Backdating documents english law
The obligations to third parties will almost invariably be based on the date that the contract or agreement was fully executed subject to any applicable special circumstances.
It is worth noting that whilst parties signing a contract or agreement may expressly state that the contract or agreement is effective from a date in the past, the parties should not "back-date" the date of execution (for example, sign the contract or agreement today and but insert an earlier date as the date of the document, thereby making it seem as if it was signed on some earlier date).
In this kind of situation, the following general approach should be considered: – the relevant arrangements can be documented in the appropriate form, such as a loan agreement or business transfer agreement.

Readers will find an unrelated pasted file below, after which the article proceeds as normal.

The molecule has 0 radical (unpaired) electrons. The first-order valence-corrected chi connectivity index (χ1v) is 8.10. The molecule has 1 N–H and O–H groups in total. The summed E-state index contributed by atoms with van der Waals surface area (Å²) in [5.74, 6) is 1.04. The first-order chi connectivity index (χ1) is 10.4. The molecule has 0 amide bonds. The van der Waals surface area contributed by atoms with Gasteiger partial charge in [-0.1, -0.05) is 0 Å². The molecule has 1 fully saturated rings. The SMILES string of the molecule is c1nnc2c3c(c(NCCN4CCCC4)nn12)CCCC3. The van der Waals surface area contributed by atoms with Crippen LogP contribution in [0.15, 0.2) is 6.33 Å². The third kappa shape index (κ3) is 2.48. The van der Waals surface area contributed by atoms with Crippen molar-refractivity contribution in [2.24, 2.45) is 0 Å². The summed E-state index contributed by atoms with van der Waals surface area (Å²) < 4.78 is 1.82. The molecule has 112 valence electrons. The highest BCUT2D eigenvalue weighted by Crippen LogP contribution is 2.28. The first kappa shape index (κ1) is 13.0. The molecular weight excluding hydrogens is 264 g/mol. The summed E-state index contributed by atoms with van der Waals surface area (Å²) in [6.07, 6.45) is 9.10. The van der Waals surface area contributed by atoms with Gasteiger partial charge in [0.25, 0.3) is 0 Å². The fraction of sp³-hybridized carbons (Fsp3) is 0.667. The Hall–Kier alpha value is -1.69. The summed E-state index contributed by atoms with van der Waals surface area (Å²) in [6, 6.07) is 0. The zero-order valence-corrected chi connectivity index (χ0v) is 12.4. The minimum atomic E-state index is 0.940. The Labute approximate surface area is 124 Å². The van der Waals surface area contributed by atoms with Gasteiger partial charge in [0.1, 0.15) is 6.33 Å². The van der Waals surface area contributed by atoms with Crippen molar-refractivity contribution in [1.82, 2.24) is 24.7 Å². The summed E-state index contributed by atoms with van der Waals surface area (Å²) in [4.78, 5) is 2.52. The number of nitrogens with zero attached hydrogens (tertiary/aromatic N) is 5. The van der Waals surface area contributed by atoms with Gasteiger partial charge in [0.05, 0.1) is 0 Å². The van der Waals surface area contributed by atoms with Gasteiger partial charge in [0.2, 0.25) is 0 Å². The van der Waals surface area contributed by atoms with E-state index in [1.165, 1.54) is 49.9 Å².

It is helpful if the recitals to the agreements describe the history of what actually happened, when it happened and what evidence of this exists. when actually signed), but can refer to the historic transaction date.
Contracts can also, confusingly, contain defined dates such as ‘commencement date’, ‘effective date’ or ‘start date’.
This would involve, amongst other things, apportioning costs and revenue by reference to the effective date.
From a corporate governance perspective, the transaction would be approved in the normal way, e.g.
by board resolutions which approve the implementation of the transaction, including the effective date as one of the commercial terms.
As mentioned above, it is a matter of accounting practice as to whether the transaction can properly be accounted for as taking place on 31 March.